I could go on, but the primary point is that the economy has not been handled in a creative way. We have accepted that we have been hamstrung by situations that are ‘simply beyond our control’. Well, I do concede that some situations are really beyond our control, but I do not accept the resultant helplessness. For instance, in three sectors —telecom, coal and iron ore exports — the situation that has arisen out of the reports of corruption and the consequent litigation could have been handled creatively without the collateral damage to the economy. Similarly, the production delays that take place because projects do not get the environmental and forest clearances are surely an avoidable situation. For me, the policy paralysis that is talked of by the media and the critics is not the inability to take decisions or get the bipartisan support of the polity for crucial Bills in the parliament.

For me, the policy paralysis lies in not getting the sanctioned projects off the ground, and making them contribute to the economy. I view the other kinds of delay as the cost of the parliamentary democracy. For me, it is given that the Opposition parties shall try every trick to delay the passage of all Bills. The lip service it pays to people’s welfare is a part of the rampant political hypocrisy that ails the wider system.

We are an attractive investment destination as the sheer size of our market makes it a lucrative proposition. But then let us accept that we have not remained an attractive place to do business. It was not for nothing that our great leader Indira Gandhi had once very tellingly referred to it as a ‘global phenomena’. Now, a global problem cannot have a local fix. Having embarked on a neo-liberal regime, we could not expected an archaic policy like ‘first-cum-first serve’ to meet the expectations of competitive transparency. The clever babu who devised this idea, and the ministers who agreed to live with it for years, have done one of the greatest disservice to the national economy. Is a scarce resource like spectrum worth billions of dollars some kind of a freebie that can be offered on a ‘first-come-first-serve’ basis?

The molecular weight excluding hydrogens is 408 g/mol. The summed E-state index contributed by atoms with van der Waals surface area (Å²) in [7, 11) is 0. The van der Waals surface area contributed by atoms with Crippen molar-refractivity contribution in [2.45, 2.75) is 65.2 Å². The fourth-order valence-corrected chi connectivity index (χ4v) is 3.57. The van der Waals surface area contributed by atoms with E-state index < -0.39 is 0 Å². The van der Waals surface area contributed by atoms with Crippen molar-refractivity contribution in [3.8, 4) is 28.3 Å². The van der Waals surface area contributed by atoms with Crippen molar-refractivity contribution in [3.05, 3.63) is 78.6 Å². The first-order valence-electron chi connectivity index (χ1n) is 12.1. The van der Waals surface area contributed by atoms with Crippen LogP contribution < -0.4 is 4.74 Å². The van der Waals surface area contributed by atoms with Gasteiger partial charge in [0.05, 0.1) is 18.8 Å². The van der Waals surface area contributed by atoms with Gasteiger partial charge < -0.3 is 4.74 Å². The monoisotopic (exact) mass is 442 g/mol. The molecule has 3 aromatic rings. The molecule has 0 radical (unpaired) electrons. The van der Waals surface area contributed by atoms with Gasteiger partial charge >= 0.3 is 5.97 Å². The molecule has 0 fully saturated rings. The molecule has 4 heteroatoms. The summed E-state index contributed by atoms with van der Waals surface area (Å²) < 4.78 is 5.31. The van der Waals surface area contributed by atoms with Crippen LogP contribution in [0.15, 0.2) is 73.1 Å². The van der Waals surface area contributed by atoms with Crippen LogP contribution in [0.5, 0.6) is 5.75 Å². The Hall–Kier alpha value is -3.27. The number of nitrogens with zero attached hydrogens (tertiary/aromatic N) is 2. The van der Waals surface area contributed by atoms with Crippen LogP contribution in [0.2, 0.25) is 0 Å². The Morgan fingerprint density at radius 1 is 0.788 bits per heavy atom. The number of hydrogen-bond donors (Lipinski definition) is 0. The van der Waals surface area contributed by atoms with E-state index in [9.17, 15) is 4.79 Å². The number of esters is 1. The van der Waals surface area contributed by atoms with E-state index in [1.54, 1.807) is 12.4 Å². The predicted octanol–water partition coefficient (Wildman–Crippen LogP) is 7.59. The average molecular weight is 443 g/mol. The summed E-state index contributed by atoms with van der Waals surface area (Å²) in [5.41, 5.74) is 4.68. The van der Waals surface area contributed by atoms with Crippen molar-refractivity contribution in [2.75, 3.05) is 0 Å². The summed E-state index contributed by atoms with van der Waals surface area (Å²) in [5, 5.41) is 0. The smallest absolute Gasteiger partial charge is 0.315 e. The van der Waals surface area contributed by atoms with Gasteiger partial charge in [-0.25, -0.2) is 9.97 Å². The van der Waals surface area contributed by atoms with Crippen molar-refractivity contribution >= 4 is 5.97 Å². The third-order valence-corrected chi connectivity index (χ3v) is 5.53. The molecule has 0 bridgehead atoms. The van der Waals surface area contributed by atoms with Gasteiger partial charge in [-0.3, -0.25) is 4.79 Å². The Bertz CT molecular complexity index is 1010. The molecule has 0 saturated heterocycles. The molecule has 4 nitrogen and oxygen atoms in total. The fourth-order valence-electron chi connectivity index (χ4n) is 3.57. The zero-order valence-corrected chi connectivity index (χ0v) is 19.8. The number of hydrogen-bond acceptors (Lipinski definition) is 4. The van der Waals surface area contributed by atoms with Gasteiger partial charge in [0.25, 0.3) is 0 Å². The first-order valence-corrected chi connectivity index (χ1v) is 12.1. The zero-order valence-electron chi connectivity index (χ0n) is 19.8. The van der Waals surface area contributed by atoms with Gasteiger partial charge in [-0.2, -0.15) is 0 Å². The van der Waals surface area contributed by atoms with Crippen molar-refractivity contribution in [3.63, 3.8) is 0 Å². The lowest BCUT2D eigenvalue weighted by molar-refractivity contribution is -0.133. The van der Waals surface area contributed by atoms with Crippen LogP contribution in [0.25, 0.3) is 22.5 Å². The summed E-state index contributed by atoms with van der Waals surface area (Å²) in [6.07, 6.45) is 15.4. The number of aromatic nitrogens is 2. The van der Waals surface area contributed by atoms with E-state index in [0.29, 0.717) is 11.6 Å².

This, of course, is not the time to crib about the past. The past is being reminded only to ensure that we do not repeat our mistakes. I do not agree with the critics who argue that there is no time left for the government before the polls. When it comes to national interest, there is nothing like a period before the elections and after the polls. Serving the national interest is a continuous process. All right decisions must be taken with a confidence, and that we shall come back to power, and if that does not happen, then it is for the next government to decide.

Similarly, I do not agree with those who blame the welfare schemes like MNREGA or proposed food security Bill or farm loan waiver for the woes of the economy. I do agree that welfare schemes should also create tangible assets and all leakages should be plugged, but then by no stretch of imagination can we argue that only the corporate sector has a right to stimuli, and the poor shall not get a hand that lifts them up. This is not a matter of political correctness, but it is the imperative of natural justice. For me, the woes of the economy are a reflection of the way we handle our rupee. That we have not been able to prevent the huge influx of fake notes to me is a sign that we do not respect our own currency. So, why should we be surprised when the rupee falls?


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Our rupee related woes